Mold Assessments and Mold Reports: What to Know

If you have scheduled a mold investigation, our Indoor Environmental Professional (IEP) will ask you for details about the mold issue, your goals and your concerns, ususally before even arriving on site. Most certified mold professionals will start a project by gathering this information, as it is crucial for resolving the mold issue. 

 

Information Gathering

It is in the client's best interest to provide as much information as possible about the building history, past water events, past mold issues, areas of concern, health complaints, etc. A professionally trained mold investigator with field experience will know the kind of questions to ask, what to look for, where to look, when and how to take mold samples, when the issue is minor, and when there is cause for concern. 

 

Physical Inspection

After gathering information from the client, the IEP will perform a physical inspection at the site. taking notes, photographs, and measurements. The IEP will assess the location(s) identified by the client, and then look for additional clues, both visible and hidden, such as leaks, condensation, structural issues, visible moisture, water stains, odors, etc.

 

Other Areas of Concern

Depending on the project, the IEP may also inspect the basement, attic and HVAC system, and other common areas of mold growth. After thoroughly inspecting the indoor environment, the IEP will then head outside to take note of the land slope, roof issues, standing water, exterior mold growth, etc. All of these things can affect if, where, and how moisture enters the building envelope to cause mold growth. 

 

Taking Measurements & Samples

The IEP will likely measure moisture and humidity levels in several areas, note size and distance of mold contaminated material, any wet materials, etc. Collecting mold samples is not always necessary, and reasons vary (discerning types of mold, hidden mold, client request, etc.)

 

Samples are collected by either tape lift, dust wipe, bulk sampling, and/or air sampling. Mold samples are carefully labeled and brought back to the laboratory for analysis. The lab report will indicate the types of mold present at the site, and if air samples were taken, the number of spores per cubic meter. 

 

Your Mold Report

When the on site mold investigation and sample analysis are complete, the IEP will then write a thorough report detailing the entire process and their findings, including professional conclusions and recommendations. 

 

Here is an example of a typical mold report. This document professionally and thoroughly outlines the details of the entire mold investigation, visual observations, scientific data, conclusions and recommendations. 

 

What's Included in the Report

The first three sections of the report in the example give an overview of the mold situation, the building and the work plan. In the section labeled Findings, the IEP describes what was observed during the physical inspection, and provides information about how moisture affects mold growth. A certified mold professional has vast experience determining the various ways that water and moisture can enter a building envelope, and in this particular case, it seems that there were issues with the shower and improper drainage. Information about measurements and mold sampling are also described in this section, as well as some helpful “Mold Prevention Tips.”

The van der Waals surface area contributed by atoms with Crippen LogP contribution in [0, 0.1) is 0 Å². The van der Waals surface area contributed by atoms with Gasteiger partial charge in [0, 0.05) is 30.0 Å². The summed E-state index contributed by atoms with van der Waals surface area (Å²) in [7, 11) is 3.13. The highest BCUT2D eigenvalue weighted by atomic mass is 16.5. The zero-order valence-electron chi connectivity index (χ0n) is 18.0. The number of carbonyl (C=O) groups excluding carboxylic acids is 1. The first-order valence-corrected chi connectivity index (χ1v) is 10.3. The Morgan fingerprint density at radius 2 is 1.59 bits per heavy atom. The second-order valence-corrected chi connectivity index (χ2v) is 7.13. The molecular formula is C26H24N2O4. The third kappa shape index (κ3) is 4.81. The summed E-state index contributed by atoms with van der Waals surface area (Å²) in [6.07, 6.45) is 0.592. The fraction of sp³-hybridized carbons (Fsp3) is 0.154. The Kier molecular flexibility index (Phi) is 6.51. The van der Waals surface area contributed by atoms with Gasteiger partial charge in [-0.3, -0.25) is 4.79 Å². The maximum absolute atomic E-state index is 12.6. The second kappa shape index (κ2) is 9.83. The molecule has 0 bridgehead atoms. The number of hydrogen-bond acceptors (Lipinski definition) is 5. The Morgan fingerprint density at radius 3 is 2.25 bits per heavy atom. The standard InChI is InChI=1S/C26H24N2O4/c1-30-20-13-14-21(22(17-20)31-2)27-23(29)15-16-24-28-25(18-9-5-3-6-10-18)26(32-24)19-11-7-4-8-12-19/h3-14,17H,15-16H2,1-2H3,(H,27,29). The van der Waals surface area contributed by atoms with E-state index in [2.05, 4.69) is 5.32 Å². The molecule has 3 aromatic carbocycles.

Resolving moisture issues is the first and best way to resolve most chronic mold problems. This "Mold Prevention Checklist" is a great resource. 

 

Scope of Work & Remediation Plan

If mold remediation is deemed necessary, detailed recommendations will be provided in the Scope of Work, organized by the various areas of concern. Since most Mold Consultants do not perform remediation,  the next step is to find a reputable mold remediation firm. 

 

Red Flags

If the company is certified and offers both investigation and remediation services, you might want to contact their certifying body to file a report or get clarification, as doing both on a single project is considered a conflict of interest in the mold industry.

 

Health Issues

Although we are asked frequently for medical advice as it relates to mold exposure, we are not qualified to diagnose symptoms or verify whether or not mold is causing health problems. As IEPs, we can tell you when mold spore counts are higher than normal, and which mold species in your living space are considered unsafe (such as Stachybotrys, otherwise known as “black mold.”) Many environmental contaminants (like asbestos and lead) are regulated for health reasons, but mold is not, so we cannot speak to "safe levels" of mold. 

 

Final Step- The Clearance

Once the remediation has been completed, we would suggest scheduling a “Post Remediation Verification” or “Clearance Report” with the IEP who did your original inspection. It is important to make sure that the mold remediation was completed correctly and according to standard industry protocols. In a clearance, the IEP will re-inspect all areas of concern with a visual inspection, and will take additional lab samples if needed or requested.

 

A "Failed Clearance" means that the remediators neglected to address one or more areas indicated on the Scope of Work, and therefore the mold issue remains, or has a good chance of returning. The remediation firm would then have to return and fix the outstanding issues. 

 

An optional last step, the Post Remediation Verification / Clearance can provide confidence and documented verification that the mold issue was handled professionally and properly as outlined in the mold report and Scope of Work. 

 

 

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